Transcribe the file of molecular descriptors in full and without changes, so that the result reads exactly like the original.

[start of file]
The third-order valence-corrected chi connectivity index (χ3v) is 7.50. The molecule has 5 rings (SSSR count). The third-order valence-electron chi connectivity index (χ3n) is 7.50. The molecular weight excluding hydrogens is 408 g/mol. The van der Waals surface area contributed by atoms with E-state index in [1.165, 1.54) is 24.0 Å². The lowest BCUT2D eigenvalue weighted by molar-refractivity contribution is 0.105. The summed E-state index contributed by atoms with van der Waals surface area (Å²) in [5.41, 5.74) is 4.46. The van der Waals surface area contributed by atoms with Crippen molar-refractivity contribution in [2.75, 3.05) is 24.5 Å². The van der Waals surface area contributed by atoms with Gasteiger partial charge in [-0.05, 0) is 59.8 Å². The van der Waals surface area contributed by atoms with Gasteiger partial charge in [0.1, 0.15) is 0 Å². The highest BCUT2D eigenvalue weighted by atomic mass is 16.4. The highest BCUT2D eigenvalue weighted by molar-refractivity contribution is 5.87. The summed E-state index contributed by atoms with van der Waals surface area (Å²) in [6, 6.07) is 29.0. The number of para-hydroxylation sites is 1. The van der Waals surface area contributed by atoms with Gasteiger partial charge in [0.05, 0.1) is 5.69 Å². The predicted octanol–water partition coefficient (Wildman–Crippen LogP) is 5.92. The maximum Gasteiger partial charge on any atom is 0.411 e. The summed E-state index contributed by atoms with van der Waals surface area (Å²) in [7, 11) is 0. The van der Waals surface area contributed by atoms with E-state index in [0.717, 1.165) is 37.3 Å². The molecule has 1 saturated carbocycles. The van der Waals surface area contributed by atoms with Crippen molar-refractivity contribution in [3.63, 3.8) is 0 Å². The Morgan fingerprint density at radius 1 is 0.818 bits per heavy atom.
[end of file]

The third-order valence-corrected chi connectivity index (χ3v) is 7.50. The molecule has 5 rings (SSSR count). The third-order valence-electron chi connectivity index (χ3n) is 7.50. The molecular weight excluding hydrogens is 408 g/mol. The van der Waals surface area contributed by atoms with E-state index in [1.165, 1.54) is 24.0 Å². The lowest BCUT2D eigenvalue weighted by molar-refractivity contribution is 0.105. The summed E-state index contributed by atoms with van der Waals surface area (Å²) in [5.41, 5.74) is 4.46. The van der Waals surface area contributed by atoms with Crippen molar-refractivity contribution in [2.75, 3.05) is 24.5 Å². The van der Waals surface area contributed by atoms with Gasteiger partial charge in [-0.05, 0) is 59.8 Å². The van der Waals surface area contributed by atoms with Gasteiger partial charge in [0.1, 0.15) is 0 Å². The highest BCUT2D eigenvalue weighted by atomic mass is 16.4. The highest BCUT2D eigenvalue weighted by molar-refractivity contribution is 5.87. The summed E-state index contributed by atoms with van der Waals surface area (Å²) in [6, 6.07) is 29.0. The number of para-hydroxylation sites is 1. The van der Waals surface area contributed by atoms with Gasteiger partial charge in [0.05, 0.1) is 5.69 Å². The predicted octanol–water partition coefficient (Wildman–Crippen LogP) is 5.92. The maximum Gasteiger partial charge on any atom is 0.411 e. The summed E-state index contributed by atoms with van der Waals surface area (Å²) in [7, 11) is 0. The van der Waals surface area contributed by atoms with E-state index in [0.717, 1.165) is 37.3 Å². The molecule has 1 saturated carbocycles. The van der Waals surface area contributed by atoms with Crippen molar-refractivity contribution in [3.63, 3.8) is 0 Å². The Morgan fingerprint density at radius 1 is 0.818 bits per heavy atom.